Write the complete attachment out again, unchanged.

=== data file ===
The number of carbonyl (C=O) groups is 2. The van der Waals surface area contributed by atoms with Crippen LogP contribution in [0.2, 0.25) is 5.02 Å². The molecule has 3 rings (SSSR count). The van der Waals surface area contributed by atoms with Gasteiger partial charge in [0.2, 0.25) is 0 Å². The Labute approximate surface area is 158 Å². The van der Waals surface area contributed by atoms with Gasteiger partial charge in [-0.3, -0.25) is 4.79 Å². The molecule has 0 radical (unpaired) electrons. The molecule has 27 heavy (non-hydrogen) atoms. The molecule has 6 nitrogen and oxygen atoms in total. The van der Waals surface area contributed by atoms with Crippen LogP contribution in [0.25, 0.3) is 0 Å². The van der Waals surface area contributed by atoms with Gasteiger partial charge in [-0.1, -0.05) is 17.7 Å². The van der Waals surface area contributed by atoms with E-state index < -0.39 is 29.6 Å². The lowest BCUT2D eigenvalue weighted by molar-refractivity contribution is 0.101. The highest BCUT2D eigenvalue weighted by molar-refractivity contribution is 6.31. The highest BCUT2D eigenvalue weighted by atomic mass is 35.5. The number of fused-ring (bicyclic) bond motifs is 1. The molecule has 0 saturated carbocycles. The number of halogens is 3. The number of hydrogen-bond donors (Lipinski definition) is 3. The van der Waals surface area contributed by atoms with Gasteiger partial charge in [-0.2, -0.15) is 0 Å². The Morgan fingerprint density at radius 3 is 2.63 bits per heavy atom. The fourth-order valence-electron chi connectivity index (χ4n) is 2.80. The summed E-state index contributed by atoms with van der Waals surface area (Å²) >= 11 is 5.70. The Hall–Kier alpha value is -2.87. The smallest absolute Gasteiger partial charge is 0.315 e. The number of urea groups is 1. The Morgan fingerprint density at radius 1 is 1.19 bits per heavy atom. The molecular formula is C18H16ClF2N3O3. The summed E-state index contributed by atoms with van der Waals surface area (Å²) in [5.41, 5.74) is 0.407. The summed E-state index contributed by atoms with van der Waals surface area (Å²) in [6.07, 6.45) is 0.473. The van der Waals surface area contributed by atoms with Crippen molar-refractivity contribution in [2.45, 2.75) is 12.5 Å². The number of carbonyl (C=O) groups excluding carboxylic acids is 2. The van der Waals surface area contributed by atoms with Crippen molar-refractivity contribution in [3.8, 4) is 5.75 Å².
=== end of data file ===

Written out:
The number of carbonyl (C=O) groups is 2. The van der Waals surface area contributed by atoms with Crippen LogP contribution in [0.2, 0.25) is 5.02 Å². The molecule has 3 rings (SSSR count). The van der Waals surface area contributed by atoms with Gasteiger partial charge in [0.2, 0.25) is 0 Å². The Labute approximate surface area is 158 Å². The van der Waals surface area contributed by atoms with Gasteiger partial charge in [-0.3, -0.25) is 4.79 Å². The molecule has 0 radical (unpaired) electrons. The molecule has 27 heavy (non-hydrogen) atoms. The molecule has 6 nitrogen and oxygen atoms in total. The van der Waals surface area contributed by atoms with Crippen LogP contribution in [0.25, 0.3) is 0 Å². The van der Waals surface area contributed by atoms with Gasteiger partial charge in [-0.1, -0.05) is 17.7 Å². The van der Waals surface area contributed by atoms with E-state index < -0.39 is 29.6 Å². The lowest BCUT2D eigenvalue weighted by molar-refractivity contribution is 0.101. The highest BCUT2D eigenvalue weighted by molar-refractivity contribution is 6.31. The highest BCUT2D eigenvalue weighted by atomic mass is 35.5. The number of fused-ring (bicyclic) bond motifs is 1. The molecule has 0 saturated carbocycles. The number of halogens is 3. The number of hydrogen-bond donors (Lipinski definition) is 3. The van der Waals surface area contributed by atoms with Gasteiger partial charge in [-0.2, -0.15) is 0 Å². The Morgan fingerprint density at radius 3 is 2.63 bits per heavy atom. The fourth-order valence-electron chi connectivity index (χ4n) is 2.80. The summed E-state index contributed by atoms with van der Waals surface area (Å²) >= 11 is 5.70. The Hall–Kier alpha value is -2.87. The smallest absolute Gasteiger partial charge is 0.315 e. The number of urea groups is 1. The Morgan fingerprint density at radius 1 is 1.19 bits per heavy atom. The molecular formula is C18H16ClF2N3O3. The summed E-state index contributed by atoms with van der Waals surface area (Å²) in [5.41, 5.74) is 0.407. The summed E-state index contributed by atoms with van der Waals surface area (Å²) in [6.07, 6.45) is 0.473. The van der Waals surface area contributed by atoms with Crippen molar-refractivity contribution in [2.45, 2.75) is 12.5 Å². The number of carbonyl (C=O) groups excluding carboxylic acids is 2. The van der Waals surface area contributed by atoms with Crippen molar-refractivity contribution in [3.8, 4) is 5.75 Å².